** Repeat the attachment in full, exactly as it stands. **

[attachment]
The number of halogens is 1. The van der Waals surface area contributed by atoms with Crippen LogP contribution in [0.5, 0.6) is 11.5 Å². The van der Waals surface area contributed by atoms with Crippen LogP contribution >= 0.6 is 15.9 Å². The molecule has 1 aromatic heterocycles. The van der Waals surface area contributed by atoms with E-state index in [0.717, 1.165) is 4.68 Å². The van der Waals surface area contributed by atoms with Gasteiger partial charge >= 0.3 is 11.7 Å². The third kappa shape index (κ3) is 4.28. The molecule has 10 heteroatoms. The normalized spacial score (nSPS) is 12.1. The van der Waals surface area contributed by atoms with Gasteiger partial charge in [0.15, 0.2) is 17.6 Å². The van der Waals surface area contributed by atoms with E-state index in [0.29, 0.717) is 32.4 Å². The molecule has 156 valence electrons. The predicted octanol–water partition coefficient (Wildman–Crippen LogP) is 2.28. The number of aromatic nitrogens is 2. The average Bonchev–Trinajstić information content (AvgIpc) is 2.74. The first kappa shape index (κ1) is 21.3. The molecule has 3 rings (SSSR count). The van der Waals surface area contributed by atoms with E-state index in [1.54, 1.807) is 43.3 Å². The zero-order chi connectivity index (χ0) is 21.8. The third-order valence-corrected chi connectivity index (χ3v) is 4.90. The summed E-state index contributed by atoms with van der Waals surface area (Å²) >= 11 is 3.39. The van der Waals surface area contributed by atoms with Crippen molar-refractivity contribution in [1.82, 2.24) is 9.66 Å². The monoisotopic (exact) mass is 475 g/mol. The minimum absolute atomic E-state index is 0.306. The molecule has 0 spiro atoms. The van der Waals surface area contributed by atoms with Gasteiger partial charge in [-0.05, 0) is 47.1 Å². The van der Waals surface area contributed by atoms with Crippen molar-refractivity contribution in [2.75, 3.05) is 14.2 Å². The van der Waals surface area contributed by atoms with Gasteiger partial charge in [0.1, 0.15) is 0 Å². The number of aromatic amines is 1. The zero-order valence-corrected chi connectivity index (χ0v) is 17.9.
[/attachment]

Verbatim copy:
The number of halogens is 1. The van der Waals surface area contributed by atoms with Crippen LogP contribution in [0.5, 0.6) is 11.5 Å². The van der Waals surface area contributed by atoms with Crippen LogP contribution >= 0.6 is 15.9 Å². The molecule has 1 aromatic heterocycles. The van der Waals surface area contributed by atoms with E-state index in [0.717, 1.165) is 4.68 Å². The van der Waals surface area contributed by atoms with Gasteiger partial charge >= 0.3 is 11.7 Å². The third kappa shape index (κ3) is 4.28. The molecule has 10 heteroatoms. The normalized spacial score (nSPS) is 12.1. The van der Waals surface area contributed by atoms with Gasteiger partial charge in [0.15, 0.2) is 17.6 Å². The van der Waals surface area contributed by atoms with E-state index in [0.29, 0.717) is 32.4 Å². The molecule has 156 valence electrons. The predicted octanol–water partition coefficient (Wildman–Crippen LogP) is 2.28. The number of aromatic nitrogens is 2. The average Bonchev–Trinajstić information content (AvgIpc) is 2.74. The first kappa shape index (κ1) is 21.3. The molecule has 3 rings (SSSR count). The van der Waals surface area contributed by atoms with E-state index in [1.54, 1.807) is 43.3 Å². The zero-order chi connectivity index (χ0) is 21.8. The third-order valence-corrected chi connectivity index (χ3v) is 4.90. The summed E-state index contributed by atoms with van der Waals surface area (Å²) >= 11 is 3.39. The van der Waals surface area contributed by atoms with Crippen molar-refractivity contribution in [1.82, 2.24) is 9.66 Å². The monoisotopic (exact) mass is 475 g/mol. The minimum absolute atomic E-state index is 0.306. The molecule has 0 spiro atoms. The van der Waals surface area contributed by atoms with Gasteiger partial charge in [-0.05, 0) is 47.1 Å². The van der Waals surface area contributed by atoms with Crippen molar-refractivity contribution in [2.75, 3.05) is 14.2 Å². The van der Waals surface area contributed by atoms with Gasteiger partial charge in [0.1, 0.15) is 0 Å². The number of aromatic amines is 1. The zero-order valence-corrected chi connectivity index (χ0v) is 17.9.